Disclosure :: This post is sponsored by Children’s Hospital New Orleans.
Simple Ways for Children to Foster Gratitude this Holiday Season
This magical time of year is filled with twinkling lights, festive decorations and the joyful laughter of children. But amidst the excitement of gift-giving and celebrations, there’s a valuable lesson that often gets overshadowed—teaching children about gratitude. Expressing gratitude seems easy enough but instilling this concept in young children can be challenging, especially during the holiday season!
Research has shown that practicing gratitude can lead to increased happiness, improved relationships, and better physical health. As we experience this holiday season, it’s essential to recognize the power of simple acts in building connections with our children. Amidst the flurry of preparations, there are opportunities to deepen our bond with them, creating lasting memories and nurturing their sense of gratitude.
The act of cooking together is more than just preparing a meal. Give your kids a part of the meal to help prepare or if they are old enough, let them prepare a dish for the meal. Use this time to talk about topics that are important to them. If you have a teen preparing the vegetables, ask them about what they are looking forward to eating and why. For little ones, simply talking about what they are doing is a great way to build connections.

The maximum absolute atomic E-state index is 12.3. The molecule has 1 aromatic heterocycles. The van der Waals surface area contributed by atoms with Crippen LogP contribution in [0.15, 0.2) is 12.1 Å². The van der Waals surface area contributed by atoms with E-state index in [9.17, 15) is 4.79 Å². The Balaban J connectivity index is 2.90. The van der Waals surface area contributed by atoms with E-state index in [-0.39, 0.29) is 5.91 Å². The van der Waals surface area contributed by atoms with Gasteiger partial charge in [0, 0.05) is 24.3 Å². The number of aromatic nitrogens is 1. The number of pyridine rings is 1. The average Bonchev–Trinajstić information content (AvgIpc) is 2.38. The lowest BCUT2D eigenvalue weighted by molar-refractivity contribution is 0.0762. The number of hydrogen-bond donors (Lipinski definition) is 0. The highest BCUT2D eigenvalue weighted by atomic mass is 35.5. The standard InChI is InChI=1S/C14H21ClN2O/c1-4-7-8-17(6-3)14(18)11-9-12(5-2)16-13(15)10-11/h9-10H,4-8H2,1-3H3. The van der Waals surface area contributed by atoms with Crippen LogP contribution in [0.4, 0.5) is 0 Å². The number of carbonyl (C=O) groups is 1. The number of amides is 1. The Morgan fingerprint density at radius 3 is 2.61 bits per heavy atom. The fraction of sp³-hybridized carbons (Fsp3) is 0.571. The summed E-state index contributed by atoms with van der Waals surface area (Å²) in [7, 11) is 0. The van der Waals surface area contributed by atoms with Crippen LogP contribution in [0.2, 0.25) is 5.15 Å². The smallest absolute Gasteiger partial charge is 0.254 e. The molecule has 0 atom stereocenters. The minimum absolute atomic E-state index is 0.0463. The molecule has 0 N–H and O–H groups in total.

When the meal you’ve prepared together is ready, savor it as a family. These moments of togetherness, whether through games, new creations, or simply relaxing, are the essence of the holiday spirit.
Wrapping presents together might seem like a chaotic endeavor, but it can be really fun when you let things happen organically. Helping your child wrap gifts to give to others can help build selflessness, which is a great gift to give to your child. It may not be the prettiest wrapped gift, but it is all about the journey to the finished product that matters.
If your child receives a gift, teach them how to write a thank you note. Go past a simple “thank you for the book” message and encourage them to express how the gift impacts them. The thank you note might read “Thank you for the book. It will help grow my library at home.”
Incorporate gratitude into your everyday routine, even after the holiday season has passed. Telling our family members thank you for the simple acts they perform every day and acknowledging things that you are grateful for on a daily basis sets the tone for children to mimic our behavior.
Remember, amidst the chaos lies opportunities to nurture connections and create cherished memories. Embrace these moments, for they gift our children not just with joy-filled holidays but with enduring bonds and a deep-rooted sense of gratitude that will accompany them throughout their lives.
Here’s to building unforgettable connections and fostering gratitude this holiday season!
About the author:
Prior to joining the Parenting Center Team, X. Patrice Wright, M.Ed., began her career in education as a kindergarten teacher. She then became a math coach, a Louisiana State Department employee, a school administrator, and also worked in central office. Throughout her 22 years in education, she thoroughly enjoyed providing professional development and coaching to teachers. Her passion for working within the early childhood sector never faded, and she firmly believes that giving children a solid foundation in their early years sets their path for academic success. She received an undergraduate degree in Early Childhood Education and a master’s degree in Educational Administration from UNO. She is a Louisiana Pathways Trainer and a toddler CLASS observer. A mother of one daughter, Patrice teaches school readiness classes, classes for parents of teens, and shares in staffing the Metairie Center.